The gay man is an authority over the feminine gender. He knows what makes women “real women” more than we do. This is an idea promoted on television shows, especially programming aimed at women. Men are authorities over women. They are authorities on women’s matters. This is the repeated message and when it is repeated to us often enough, especially on the television, we begin to accept it.

Since Chaz is one of us and is an authority not only on how we should look but the lifestyle we should want to lead, he represents something we must all aspire to. This is the idea behind branding. It is not so much about hard-selling a product as it is about selling a lifestyle. The concept of branding in advertising was very well illustrated in the 2009 movie, “The Joneses,” starring Demi Moore.

In this movie, the Joneses are the family next door. They are a perfectly happy husband and wife with two children, one boy and one girl. They have it all and their neighbors want to be just like them. They want what they’ve got. Except the Jones family is not a real family, at all. They are an advertisement. They sell by means of branding. Everything about them is a lie intended to make their neighbors feel bad about themselves and make them want what the Jones’ have.

This is what I see in the advertising method used to promote Wen.

There is no way to know who Chaz Dean is. I don’t even know if that’s his real name.  Nobody seems to really know who he is. He might have been born in Canada. He is said to be an American. According to some commenters beneath articles on the subject of Wen, he is well known around Los Angeles as his face is seen on billboards there. He and his image, itself, appear to be the result of marketing.

Marketers have convinced a lot of women that this guy is a hair expert. This is so true that I have seen women on YouTube promoting this product out of the goodness of their hearts. In every case, their hair looks absolutely horrible. It looks dull, thin and unhealthy. Yet, they think it looks great. This is brainwashing. These women have bought the delusion. Even when their hair is falling out, they continue to believe that this product is making their hair look better and healthier because that is how it is marketed on the television.

I couldn’t say enough bad things about television. I hate it with a passion. People who regularly watch it really seem to me to be under hypnosis. The women with damaged hair, damaged follicles and perhaps damaged health, who promote this product in their videos are an example of how television can influence people to see things that are not there and believe things that no person, who is not under a hypnotic influence, could possibly believe.

This product is marketed as a “natural,” hair care system, including a conditioner-like cleanser, which contains “nourishing botanical ingredients that work wonders on even the most dry, damaged and frizzy hair.” And while the product does or, at least, has contained some botanical ingredients (the ingredients list on the product appears to have recently changed or it may be that there are just some inconsistencies in what goes into it), it, also, contains some harsh laboratory chemicals.

It’s not clear which ingredient or ingredients are apparently causing women to go bald. But, the product is far from being “natural” in the sense that most reasonable people mean when we use this term to describe what we put in or on our bodies. Most of us don’t regard silicone, sulfates and alcohols as ingredients that are “natural” or “nourishing” to apply to your hair or scalp.

Yet, the ads for this product repeatedly focus on botanicals and the product is considered, for some reason I cannot fathom, as “vegan” or vegan-friendly in some way.

The following video talks about some of the ingredients in this product and how the ingredients list has changed:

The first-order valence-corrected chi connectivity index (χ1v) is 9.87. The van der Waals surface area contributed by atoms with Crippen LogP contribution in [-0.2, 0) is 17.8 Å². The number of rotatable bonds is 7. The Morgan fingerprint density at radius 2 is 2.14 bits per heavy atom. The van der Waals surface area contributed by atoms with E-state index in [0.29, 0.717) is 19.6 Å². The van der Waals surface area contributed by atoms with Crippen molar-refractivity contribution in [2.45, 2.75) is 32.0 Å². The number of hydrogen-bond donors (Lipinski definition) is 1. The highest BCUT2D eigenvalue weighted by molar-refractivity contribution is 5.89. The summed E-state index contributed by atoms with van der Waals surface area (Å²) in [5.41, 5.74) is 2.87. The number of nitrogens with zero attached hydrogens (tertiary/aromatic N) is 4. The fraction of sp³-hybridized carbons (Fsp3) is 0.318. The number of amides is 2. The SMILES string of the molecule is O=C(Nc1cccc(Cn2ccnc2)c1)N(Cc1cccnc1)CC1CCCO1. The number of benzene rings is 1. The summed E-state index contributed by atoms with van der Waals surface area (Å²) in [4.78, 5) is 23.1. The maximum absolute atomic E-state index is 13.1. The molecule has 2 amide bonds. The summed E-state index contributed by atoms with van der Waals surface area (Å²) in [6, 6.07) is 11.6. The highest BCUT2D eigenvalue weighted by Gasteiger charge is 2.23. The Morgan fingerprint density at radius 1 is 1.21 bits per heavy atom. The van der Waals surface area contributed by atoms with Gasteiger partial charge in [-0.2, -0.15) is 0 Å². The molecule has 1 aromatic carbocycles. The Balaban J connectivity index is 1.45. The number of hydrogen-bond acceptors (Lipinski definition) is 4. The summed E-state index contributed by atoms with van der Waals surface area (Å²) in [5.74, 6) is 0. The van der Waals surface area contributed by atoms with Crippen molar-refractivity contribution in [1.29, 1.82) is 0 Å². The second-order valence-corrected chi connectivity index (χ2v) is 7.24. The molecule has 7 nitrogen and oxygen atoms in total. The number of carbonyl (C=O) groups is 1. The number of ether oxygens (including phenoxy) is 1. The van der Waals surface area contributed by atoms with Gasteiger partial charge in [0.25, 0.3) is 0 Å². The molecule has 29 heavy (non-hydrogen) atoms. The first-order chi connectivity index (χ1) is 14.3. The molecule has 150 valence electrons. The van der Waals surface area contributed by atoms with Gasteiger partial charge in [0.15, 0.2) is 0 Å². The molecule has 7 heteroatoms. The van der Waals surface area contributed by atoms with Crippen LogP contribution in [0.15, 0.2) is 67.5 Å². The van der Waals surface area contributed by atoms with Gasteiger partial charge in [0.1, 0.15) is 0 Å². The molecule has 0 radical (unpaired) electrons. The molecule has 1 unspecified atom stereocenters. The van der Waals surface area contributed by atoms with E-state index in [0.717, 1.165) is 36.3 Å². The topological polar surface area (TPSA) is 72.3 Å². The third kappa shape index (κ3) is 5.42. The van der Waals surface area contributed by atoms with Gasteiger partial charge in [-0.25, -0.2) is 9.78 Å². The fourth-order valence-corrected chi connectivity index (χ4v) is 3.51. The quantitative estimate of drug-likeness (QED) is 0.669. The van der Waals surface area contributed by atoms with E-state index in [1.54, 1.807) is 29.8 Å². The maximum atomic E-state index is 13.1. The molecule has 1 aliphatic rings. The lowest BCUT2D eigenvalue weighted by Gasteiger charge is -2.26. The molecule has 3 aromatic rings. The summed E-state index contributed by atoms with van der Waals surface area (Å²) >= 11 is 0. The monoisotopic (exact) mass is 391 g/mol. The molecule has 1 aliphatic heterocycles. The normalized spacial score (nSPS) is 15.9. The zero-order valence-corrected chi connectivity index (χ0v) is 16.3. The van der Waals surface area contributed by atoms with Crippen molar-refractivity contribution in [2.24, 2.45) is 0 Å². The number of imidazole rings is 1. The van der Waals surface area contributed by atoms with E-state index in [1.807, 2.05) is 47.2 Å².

What does the term, “Wen,” mean, anyway?

Why would anyone name a hair care product Wen? In light of what women allege has happened to them upon using this product it is very strange, indeed. Some women have reported experiencing not only balding and hair falling out by great hands full, they have also endured boils, rashes and acne-like break outs.

The definition of the word, “wen,” from Google is as follows: A boil or other swelling or growth on the skin, especially a sebaceous cyst.

Here’s the definition from  Pathology. a benign encysted tumor of the skin, especially on the scalp, containing sebaceous matter; a sebaceous cyst.

This sounds like a sadistic joke! But, this is what is going on.

Amazingly, since I started writing this post, the suits against Chaz Dean have gone into mediation.

If there is something women could learn from this, here’s the take away:

#1: Stop listening to men. They lie a lot and they hate us. Instead, think about how your grandmothers and great-grandmothers took care of their hair. Chances are they know far, far better.

#2: You can take care of your hair much better using items from your kitchen. This information is all over the place thanks to the wonders of internet communication. You don’t need to spend $30 or $40 on a bottle on a commercial hair cleansing product.

#3: Unplug from the T.V. Get away from that thing. It is an instrument of black magic and whenever you watch it, you fall under the influence of evil people who want to harm you by means of remote influence. (I could elaborate on this quite a bit – how the T.V. is an object of influence in the house and the whole thing is based on occult scientific principles, which are well known to those of us who practice witchcraft.)

Here are some links to the many complaints about the Wen products:

There are some pretty scary reviews on these products at, too, and you’ll find lots of allegations of hair loss, outright baldness, boils, fungal-like occurrences in the hair, and rashes associated with the use of this product in comment sections of news articles pertaining to the lawsuits.

Here, also, is an article about this from a ridiculous site that should never be believed: Snopes! I mention this because there are lots of very gullible  people (many who, ironically, consider themselves to be skeptics) who really believe in and swear by Snopes and will bring up articles from this disinformation site to try to debunk anything and everything. This would be funny if it weren’t so horrible:  It says there is no proof that the product causes baldness, but if you take a little initiative, you will find many individual women talking about their experiences with this product. You’d have to be under some heavy television programming to deny the obvious after seeing and hearing what has happened to so many women and girls. But, those people are around. They are! It’s a little scary.